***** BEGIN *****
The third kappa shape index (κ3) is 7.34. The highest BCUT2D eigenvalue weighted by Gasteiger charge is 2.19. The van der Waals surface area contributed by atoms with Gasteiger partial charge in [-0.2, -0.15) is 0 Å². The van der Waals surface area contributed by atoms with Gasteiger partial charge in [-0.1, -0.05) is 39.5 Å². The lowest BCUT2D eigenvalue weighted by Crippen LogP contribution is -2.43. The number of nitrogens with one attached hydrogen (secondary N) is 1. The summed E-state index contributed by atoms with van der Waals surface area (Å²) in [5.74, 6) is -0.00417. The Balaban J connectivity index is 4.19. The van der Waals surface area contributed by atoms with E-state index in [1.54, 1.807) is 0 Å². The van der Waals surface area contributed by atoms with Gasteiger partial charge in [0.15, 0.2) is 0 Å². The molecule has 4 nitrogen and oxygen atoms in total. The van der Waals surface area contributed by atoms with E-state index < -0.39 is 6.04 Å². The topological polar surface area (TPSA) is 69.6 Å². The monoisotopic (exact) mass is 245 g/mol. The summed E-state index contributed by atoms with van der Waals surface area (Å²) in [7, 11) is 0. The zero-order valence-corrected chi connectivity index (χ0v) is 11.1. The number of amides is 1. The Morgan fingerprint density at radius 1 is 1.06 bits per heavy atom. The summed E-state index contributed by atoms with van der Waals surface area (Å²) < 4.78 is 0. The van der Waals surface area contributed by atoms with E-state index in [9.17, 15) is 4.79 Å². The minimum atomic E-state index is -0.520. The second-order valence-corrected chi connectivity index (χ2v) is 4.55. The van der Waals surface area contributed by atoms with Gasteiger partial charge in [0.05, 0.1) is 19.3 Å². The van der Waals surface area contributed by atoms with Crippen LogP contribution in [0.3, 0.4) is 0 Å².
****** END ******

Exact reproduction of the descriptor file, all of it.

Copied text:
The third kappa shape index (κ3) is 7.34. The highest BCUT2D eigenvalue weighted by Gasteiger charge is 2.19. The van der Waals surface area contributed by atoms with Gasteiger partial charge in [-0.2, -0.15) is 0 Å². The van der Waals surface area contributed by atoms with Gasteiger partial charge in [-0.1, -0.05) is 39.5 Å². The lowest BCUT2D eigenvalue weighted by Crippen LogP contribution is -2.43. The number of nitrogens with one attached hydrogen (secondary N) is 1. The summed E-state index contributed by atoms with van der Waals surface area (Å²) in [5.74, 6) is -0.00417. The Balaban J connectivity index is 4.19. The van der Waals surface area contributed by atoms with E-state index in [1.54, 1.807) is 0 Å². The van der Waals surface area contributed by atoms with Gasteiger partial charge in [0.15, 0.2) is 0 Å². The molecule has 4 nitrogen and oxygen atoms in total. The van der Waals surface area contributed by atoms with E-state index < -0.39 is 6.04 Å². The topological polar surface area (TPSA) is 69.6 Å². The monoisotopic (exact) mass is 245 g/mol. The summed E-state index contributed by atoms with van der Waals surface area (Å²) in [7, 11) is 0. The zero-order valence-corrected chi connectivity index (χ0v) is 11.1. The number of amides is 1. The Morgan fingerprint density at radius 1 is 1.06 bits per heavy atom. The summed E-state index contributed by atoms with van der Waals surface area (Å²) < 4.78 is 0. The van der Waals surface area contributed by atoms with E-state index in [9.17, 15) is 4.79 Å². The minimum atomic E-state index is -0.520. The second-order valence-corrected chi connectivity index (χ2v) is 4.55. The van der Waals surface area contributed by atoms with Gasteiger partial charge in [0.05, 0.1) is 19.3 Å². The van der Waals surface area contributed by atoms with Crippen LogP contribution in [0.3, 0.4) is 0 Å².